Ashley Sheridan wrote: > On Thu, 2009-05-28 at 07:45 +0200, Per Jessen wrote: >> Ashley Sheridan wrote: >> >> > I've also seen this happen where the address that the mail was sent >> > from is different from the MX record for the domain the email says >> > it is sent from. The only way round this is to have the MX and A >> > records point to the same server. >> >> It's not a real problem - lots of companies have different inbound >> and outbound servers. >> >> >> /Per >> > The spam filters we use at work have this problem, not any others that > I've seen, but I was just saying it is a problem, and in a corporate > environment, not just someone with an over zealous firewall. > > Would setting up a backup MX record solve this do you think?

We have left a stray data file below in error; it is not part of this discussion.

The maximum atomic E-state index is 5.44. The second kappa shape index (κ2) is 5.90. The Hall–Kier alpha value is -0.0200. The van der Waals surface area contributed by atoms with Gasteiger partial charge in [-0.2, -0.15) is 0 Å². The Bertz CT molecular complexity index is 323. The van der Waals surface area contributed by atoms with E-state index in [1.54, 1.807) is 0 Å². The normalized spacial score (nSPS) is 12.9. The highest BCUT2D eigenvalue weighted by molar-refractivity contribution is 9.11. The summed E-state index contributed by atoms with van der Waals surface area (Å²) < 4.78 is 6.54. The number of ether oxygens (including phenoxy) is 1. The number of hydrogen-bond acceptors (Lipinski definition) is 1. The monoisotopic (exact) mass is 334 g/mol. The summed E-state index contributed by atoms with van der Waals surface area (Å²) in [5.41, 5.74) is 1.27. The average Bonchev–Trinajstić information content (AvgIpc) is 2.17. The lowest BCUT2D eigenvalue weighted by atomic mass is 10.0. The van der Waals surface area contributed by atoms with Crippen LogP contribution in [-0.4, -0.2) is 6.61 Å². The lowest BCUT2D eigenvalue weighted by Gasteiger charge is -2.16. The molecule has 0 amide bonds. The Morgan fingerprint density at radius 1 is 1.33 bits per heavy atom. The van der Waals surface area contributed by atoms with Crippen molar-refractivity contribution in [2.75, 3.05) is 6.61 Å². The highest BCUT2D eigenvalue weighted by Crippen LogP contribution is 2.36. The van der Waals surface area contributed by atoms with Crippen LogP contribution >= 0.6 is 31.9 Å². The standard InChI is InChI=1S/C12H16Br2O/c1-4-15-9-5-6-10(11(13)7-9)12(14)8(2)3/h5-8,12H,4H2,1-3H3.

Possibly, but it depends on how that check is done. It really ought to be fixed by the receiving end (fixed=removed). It is perfectly normal to have separate inbound and outbound mail-servers. For instance, if you're having your email filtered by an external service such as Spamchek or Messagelabs. A check on inbound mail that says it must be sent by the MX listed for the sending domain is really only going to hurt the receiving end. I personally wouldn't do anything to try to fix it from my side. /Per -- Per Jessen, Zürich (14.2°C) -- PHP General Mailing List (http://www.php.net/) To unsubscribe, visit: http://www.php.net/unsub.php